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Would You Lie To Close a Sale?

If you said “no” off the bat — you probably didn’t imagine yourself backed up against a wall.

If you said “maybe” or “yes” — you aren’t a bad person, you might just be the type of person who would do anything to win or anything to make money.

This thought comes to mind after several conversations with my wife about sales. More specifically, when comparing your success in sales to someone else’s. How do you replicate their success? What the hell are they doing that I’m not? Odds are, you don’t see what they are doing behind the scenes. So, unless they show you — you’ll continue to wonder.

You don’t know what they are telling clients. You don’t know how they close a sale. You don’t know if they sprinkle lies in amongst truths. You. Just. Don’t.

My sales experience reigns from a thankless tour as a Navy Recruiter. We have all heard the kid that said, “my recruiter lied to me!!!” Well, mine did too. He did anything to make his quota. I went into it with the opposite mindset. I wasn’t going to be that guy, and nobody was going to convince me to lie just to make goal (meet your quota in recruiting). So, they didn’t convince me to lie. That equated to zero contracts my first few months as a recruiter or as they like to call it, a “donut” (a zero).

I started out lackluster at best. What was really happening: I was figuring out how to do it my way. My way = being honest. Finally, it caught on. I got a little traction, which turned into momentum as people started to refer their friends and family. It was all rooted in the blunt, blinding truth about what the Navy was actually like.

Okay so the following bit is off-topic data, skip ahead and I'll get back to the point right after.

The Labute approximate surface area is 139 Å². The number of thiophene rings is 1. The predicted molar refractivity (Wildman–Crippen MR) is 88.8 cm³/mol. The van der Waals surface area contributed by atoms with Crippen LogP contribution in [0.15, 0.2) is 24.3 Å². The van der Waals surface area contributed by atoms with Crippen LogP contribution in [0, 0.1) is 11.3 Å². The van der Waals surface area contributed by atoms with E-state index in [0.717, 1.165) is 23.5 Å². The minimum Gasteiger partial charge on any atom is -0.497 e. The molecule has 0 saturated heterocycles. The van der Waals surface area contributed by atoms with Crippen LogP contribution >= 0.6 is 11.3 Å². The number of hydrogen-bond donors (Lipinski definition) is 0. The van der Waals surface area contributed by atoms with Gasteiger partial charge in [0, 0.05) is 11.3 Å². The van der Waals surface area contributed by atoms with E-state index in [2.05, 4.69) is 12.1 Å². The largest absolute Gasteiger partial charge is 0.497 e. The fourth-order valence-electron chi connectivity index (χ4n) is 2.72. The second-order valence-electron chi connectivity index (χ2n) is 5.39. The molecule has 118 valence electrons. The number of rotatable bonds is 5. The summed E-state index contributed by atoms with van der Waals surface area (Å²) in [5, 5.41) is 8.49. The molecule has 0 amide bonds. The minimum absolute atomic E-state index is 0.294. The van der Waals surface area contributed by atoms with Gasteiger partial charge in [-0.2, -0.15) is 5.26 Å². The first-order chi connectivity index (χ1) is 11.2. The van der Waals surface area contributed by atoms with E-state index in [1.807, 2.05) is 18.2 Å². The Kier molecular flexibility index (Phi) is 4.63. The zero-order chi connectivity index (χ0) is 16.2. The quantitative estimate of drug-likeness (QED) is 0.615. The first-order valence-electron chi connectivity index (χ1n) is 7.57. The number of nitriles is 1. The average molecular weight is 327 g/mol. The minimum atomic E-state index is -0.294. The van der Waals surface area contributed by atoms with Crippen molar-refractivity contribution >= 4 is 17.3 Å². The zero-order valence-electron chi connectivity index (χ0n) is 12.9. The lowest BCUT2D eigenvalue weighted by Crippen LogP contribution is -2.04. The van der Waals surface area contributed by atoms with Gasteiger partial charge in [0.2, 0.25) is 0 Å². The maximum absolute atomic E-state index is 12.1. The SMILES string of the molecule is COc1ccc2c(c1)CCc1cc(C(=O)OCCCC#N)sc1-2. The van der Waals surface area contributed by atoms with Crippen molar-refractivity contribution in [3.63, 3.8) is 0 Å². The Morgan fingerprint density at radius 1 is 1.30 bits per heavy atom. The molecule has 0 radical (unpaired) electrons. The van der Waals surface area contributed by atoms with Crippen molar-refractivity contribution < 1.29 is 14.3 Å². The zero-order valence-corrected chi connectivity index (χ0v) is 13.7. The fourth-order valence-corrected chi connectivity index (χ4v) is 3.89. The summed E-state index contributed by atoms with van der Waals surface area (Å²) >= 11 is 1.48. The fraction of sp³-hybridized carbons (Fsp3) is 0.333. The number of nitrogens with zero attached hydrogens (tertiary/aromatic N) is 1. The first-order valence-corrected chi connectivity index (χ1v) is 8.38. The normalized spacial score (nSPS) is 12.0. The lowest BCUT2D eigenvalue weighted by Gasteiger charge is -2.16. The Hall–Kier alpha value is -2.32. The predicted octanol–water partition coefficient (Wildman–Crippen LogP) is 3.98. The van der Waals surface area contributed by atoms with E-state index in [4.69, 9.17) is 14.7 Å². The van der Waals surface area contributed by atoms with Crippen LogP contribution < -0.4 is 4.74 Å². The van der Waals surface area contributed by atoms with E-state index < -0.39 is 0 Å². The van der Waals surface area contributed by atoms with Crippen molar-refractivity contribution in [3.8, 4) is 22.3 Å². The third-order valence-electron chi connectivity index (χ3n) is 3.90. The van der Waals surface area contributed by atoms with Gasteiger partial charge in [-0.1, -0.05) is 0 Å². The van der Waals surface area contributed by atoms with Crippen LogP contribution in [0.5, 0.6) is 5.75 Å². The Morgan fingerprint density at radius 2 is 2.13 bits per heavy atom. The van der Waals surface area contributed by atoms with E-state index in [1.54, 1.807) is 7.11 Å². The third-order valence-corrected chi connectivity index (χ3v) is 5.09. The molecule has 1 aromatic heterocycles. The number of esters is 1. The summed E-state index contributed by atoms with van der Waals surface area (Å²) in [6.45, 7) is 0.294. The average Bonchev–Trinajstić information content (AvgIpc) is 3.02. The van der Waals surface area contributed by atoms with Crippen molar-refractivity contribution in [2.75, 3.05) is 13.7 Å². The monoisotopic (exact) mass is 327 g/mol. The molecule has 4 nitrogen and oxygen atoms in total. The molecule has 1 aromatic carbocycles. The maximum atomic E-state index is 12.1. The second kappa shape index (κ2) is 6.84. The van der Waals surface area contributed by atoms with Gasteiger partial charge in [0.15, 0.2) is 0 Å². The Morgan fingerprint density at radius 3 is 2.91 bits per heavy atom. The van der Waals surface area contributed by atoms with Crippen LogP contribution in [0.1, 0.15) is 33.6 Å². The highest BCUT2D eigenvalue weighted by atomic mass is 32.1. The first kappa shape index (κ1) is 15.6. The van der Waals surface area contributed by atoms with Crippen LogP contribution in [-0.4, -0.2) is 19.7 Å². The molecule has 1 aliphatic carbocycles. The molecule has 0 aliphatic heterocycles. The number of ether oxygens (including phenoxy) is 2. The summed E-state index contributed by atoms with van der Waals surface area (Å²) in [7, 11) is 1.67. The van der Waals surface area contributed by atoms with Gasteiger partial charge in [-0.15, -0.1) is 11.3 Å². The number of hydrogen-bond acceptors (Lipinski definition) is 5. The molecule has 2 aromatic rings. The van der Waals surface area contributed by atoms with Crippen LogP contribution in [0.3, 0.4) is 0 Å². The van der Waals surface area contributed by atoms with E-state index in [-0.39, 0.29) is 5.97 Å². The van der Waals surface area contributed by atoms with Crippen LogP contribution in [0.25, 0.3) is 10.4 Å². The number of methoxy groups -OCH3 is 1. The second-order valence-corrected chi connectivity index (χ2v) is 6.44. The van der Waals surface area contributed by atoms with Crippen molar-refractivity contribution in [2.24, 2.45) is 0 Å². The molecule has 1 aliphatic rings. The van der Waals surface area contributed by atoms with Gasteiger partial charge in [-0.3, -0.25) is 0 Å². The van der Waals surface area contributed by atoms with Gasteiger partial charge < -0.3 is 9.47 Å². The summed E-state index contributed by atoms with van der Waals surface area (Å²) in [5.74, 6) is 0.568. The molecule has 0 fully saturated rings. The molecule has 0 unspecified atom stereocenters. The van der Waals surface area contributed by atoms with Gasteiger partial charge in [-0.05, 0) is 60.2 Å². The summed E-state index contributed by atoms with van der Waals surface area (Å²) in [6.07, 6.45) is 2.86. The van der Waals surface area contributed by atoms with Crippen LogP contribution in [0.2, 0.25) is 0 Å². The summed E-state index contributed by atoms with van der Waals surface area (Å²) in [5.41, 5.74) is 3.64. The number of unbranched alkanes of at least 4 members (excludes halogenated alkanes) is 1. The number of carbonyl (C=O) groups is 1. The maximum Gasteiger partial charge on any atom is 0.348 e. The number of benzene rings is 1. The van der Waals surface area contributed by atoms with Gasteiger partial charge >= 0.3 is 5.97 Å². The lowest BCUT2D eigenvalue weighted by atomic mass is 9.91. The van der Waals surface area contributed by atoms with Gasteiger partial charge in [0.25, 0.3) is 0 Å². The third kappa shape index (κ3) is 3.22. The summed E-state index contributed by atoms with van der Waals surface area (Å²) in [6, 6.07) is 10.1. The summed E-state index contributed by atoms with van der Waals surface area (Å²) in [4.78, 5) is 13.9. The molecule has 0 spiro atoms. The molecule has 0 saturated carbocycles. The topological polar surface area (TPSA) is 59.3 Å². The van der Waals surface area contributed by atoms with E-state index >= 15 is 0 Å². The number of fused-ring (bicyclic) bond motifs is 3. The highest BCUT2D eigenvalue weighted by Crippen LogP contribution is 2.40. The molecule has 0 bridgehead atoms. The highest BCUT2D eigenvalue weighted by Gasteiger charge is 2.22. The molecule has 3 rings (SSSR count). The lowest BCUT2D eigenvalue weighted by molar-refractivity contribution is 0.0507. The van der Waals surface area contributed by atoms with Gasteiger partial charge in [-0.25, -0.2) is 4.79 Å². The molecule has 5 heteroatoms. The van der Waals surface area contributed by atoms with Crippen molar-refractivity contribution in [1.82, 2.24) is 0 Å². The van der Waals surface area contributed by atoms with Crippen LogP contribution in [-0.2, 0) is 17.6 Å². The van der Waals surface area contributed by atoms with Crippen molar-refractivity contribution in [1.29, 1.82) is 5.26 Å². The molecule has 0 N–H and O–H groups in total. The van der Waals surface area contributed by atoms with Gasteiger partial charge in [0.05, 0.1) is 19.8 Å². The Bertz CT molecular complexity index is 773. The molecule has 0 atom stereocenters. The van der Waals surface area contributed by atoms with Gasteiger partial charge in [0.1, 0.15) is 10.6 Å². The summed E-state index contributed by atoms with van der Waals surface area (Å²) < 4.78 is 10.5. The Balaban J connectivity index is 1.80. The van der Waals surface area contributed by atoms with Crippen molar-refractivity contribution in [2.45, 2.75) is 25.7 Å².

• Long hours.
  • Deployments.
  • Stretches of time where you can’t communicate with family or friends.
  • Sh*t jobs that you didn’t want to do.
  • Duty days.
  • Missing holidays.
  • Missing birthdays, weddings, funerals, and graduations.

The list went on and was applied based on what I knew about the person. Wait, what?! Get to know someone before recruiting them into the military? Weird. What a concept. How the hell would you even know if it was right for them, meet their needs, or fit their lifestyle if you didn’t get to know them? You wouldn’t.

What did honesty do for me? It generated a foundation for openness and integrity from both directions. Recruit to recruiter and recruiter to recruit. It was healthy and everyone involved could sleep at night with a clear conscience.

I always mention these stories to my wife because while she is open and honest with clients, she wouldn’t know whether or not those other consultants live the same mantra. More than likely, they don’t. You can’t read that context based on their Instagram posts. What you see isn’t the entire picture.

So I ask her: would you lie to close a sale? Her response is naturally “no” as it should be. We aren’t those kind of people. However, you can’t compete against those types of people. You can’t measure your success against people who have a skewed method of business. Recruiting, network marketing, whatever the business might be — honesty is the best policy. Try it.


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